Author Archives: Symbol Reader

The Power of Wildness in the Times of Dystopia

At least for me, it has been a season for dystopian novels. After finishing Handmaid’s Tale and its sequel The Testaments, I moved on to reread 1984. When a cruel new law was recently passed in Poland forbidding abortion in … Continue reading

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The Doll as a Symbol

The doll is a curious and polyvalent symbol. On the one hand, there is no shortage of creepy dolls in horror movies. Furthermore, in his Dictionary of Symbols, Juan Eduardo Cirlot speaks of dolls solely in the context of psychopathology … Continue reading

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Reading The Red Book (30)

“I feel the things that were and that will be. Behind the ordinary the eternal abyss yawns. The earth gives me back what it hid.” Liber Secundus, chapter XVII Chapter XVII of Liber Secundus, the second part of The Red … Continue reading

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Carl Jung and the Ways of Hermes

Before I continue my journey through Jung’s Red Book, I would like to draw your attention to an excellent essay by Lance S. Owens, The Hermeneutics of Vision: C.G. Jung and Liber Novus. You can download it here along with … Continue reading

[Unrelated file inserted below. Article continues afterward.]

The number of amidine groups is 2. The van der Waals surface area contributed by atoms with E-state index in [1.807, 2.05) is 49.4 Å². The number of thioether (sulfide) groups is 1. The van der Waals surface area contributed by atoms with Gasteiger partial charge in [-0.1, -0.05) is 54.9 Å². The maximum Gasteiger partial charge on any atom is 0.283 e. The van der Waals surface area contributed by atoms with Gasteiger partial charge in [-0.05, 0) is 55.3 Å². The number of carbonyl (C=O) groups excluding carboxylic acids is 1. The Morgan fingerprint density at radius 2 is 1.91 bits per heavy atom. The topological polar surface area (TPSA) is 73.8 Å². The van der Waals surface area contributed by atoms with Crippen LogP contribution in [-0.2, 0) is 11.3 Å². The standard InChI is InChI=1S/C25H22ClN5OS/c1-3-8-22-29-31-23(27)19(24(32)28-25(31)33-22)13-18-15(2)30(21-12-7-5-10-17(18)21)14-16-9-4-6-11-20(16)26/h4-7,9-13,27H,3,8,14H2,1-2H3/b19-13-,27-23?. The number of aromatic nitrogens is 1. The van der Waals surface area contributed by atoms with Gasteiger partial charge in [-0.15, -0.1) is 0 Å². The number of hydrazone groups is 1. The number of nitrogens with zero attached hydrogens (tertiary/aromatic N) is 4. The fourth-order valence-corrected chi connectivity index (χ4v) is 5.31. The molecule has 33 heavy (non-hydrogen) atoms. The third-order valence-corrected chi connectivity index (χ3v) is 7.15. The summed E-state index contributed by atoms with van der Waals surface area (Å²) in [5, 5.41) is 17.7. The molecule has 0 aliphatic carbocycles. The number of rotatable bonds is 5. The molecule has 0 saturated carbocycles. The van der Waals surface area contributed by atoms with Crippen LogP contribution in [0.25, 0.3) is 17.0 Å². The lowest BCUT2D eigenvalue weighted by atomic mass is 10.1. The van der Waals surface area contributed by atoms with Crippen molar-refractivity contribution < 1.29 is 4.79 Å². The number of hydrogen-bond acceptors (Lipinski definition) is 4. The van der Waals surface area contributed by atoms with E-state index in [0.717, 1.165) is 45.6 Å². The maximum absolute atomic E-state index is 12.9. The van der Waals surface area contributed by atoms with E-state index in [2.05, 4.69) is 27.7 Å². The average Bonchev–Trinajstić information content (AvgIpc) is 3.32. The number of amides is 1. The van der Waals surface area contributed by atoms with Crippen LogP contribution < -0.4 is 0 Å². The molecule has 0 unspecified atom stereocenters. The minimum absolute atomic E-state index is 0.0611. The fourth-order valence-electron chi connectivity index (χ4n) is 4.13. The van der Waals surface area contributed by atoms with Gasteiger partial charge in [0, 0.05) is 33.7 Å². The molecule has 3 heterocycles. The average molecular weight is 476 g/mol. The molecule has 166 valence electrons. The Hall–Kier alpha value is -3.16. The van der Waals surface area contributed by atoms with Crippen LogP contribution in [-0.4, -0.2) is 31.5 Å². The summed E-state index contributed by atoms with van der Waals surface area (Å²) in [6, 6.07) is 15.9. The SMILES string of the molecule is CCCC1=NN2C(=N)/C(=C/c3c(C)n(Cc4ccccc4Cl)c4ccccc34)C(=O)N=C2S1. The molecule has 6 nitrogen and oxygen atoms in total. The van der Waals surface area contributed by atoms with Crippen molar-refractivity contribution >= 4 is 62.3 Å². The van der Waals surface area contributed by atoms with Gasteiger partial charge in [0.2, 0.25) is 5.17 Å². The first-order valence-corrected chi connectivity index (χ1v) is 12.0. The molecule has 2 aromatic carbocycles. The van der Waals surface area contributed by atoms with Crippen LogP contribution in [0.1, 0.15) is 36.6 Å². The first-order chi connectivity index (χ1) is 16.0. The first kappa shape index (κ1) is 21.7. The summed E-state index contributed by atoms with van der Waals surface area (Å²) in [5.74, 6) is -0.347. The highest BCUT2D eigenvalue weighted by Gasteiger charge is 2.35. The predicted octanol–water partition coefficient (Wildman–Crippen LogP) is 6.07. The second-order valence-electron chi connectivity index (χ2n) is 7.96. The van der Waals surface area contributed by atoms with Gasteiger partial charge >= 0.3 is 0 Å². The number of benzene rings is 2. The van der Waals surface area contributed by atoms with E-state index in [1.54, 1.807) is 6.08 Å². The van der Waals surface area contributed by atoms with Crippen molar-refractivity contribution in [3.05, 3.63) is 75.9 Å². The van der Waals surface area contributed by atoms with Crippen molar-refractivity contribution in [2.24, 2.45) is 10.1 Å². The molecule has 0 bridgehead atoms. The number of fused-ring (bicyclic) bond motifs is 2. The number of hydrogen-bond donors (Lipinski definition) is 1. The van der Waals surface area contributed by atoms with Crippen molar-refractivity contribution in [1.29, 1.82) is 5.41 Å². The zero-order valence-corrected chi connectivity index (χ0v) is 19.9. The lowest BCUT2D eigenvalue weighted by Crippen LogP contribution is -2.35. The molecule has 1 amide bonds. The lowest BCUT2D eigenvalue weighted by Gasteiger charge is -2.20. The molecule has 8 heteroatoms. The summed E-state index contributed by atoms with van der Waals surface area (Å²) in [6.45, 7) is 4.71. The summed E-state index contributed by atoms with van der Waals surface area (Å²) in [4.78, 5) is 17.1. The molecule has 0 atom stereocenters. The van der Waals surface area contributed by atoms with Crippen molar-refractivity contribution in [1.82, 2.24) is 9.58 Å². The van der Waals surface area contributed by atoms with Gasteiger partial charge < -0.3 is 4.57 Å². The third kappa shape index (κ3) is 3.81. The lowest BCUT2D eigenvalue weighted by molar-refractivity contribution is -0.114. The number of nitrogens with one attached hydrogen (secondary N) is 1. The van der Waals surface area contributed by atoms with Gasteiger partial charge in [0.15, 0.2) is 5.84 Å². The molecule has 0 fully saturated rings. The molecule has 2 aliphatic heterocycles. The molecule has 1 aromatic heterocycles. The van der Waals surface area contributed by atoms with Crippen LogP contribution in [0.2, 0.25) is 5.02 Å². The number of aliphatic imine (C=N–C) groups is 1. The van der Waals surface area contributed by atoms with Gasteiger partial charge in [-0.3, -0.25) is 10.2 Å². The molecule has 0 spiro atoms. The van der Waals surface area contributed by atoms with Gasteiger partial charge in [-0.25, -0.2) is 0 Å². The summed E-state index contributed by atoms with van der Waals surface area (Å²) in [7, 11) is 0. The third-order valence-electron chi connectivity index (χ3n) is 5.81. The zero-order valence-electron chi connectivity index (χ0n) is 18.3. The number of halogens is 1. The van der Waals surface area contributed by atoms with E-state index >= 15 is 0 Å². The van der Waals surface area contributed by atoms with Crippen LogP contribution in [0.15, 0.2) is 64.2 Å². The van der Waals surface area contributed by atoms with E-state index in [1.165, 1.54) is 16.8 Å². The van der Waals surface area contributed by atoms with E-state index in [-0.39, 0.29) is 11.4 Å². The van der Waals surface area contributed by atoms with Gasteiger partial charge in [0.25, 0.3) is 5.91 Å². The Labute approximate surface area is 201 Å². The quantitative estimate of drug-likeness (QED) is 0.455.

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Symbolism of Amber

Nicola Tesla once said that though we cannot understand the life of crystals, they are nevertheless living beings. When it comes to amber, this precious gem, which is not even a stone per se, seems to vibrate with more life … Continue reading

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Reading The Red Book (29)

I. “Your sun will rise from muddy swamps.” II. “The lowest in you is the source of mercy.” III. “But the lowest in you is also the eye of the evil that stares at you and looks at you coldly … Continue reading

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The Nymphs

I. To Nereids “O lovely-faced and pure nymphs,daughters of Nereus, lord of the deep,at the bottom of the seayou frolic and dance,fifty maidens revel in the waves, maidens riding on the backs of Tritons,delighting in animal shapes,bodies nurtured by the … Continue reading

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Reading The Red Book (28)

“I see behind you, behind the mirror of your eyes, the crush of dangerous shadows, the dead, who look greedily through the empty sockets of your eyes, who moan and hope to gather up through you all the loose ends … Continue reading

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Reading The Red Book (27)

The title of Chapter XIV of Liber Secundus, the second part of The Red Book, is Divine Folly. Jung* finds himself in a library, where he engages in a dialogue with a librarian. He summarizes the atmosphere as “troubling-scholarly ambitions-scholarly … Continue reading

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Women’s Wisdom: Hildegard of Bingen

Hildegard of Bingen, a twelfth-century German Benedictine abbess, was a mystic, a healer and an intellectual, whose achievements are hard to believe if we realize that she lived in the times, when women had very limited opportunities. In the so-called … Continue reading

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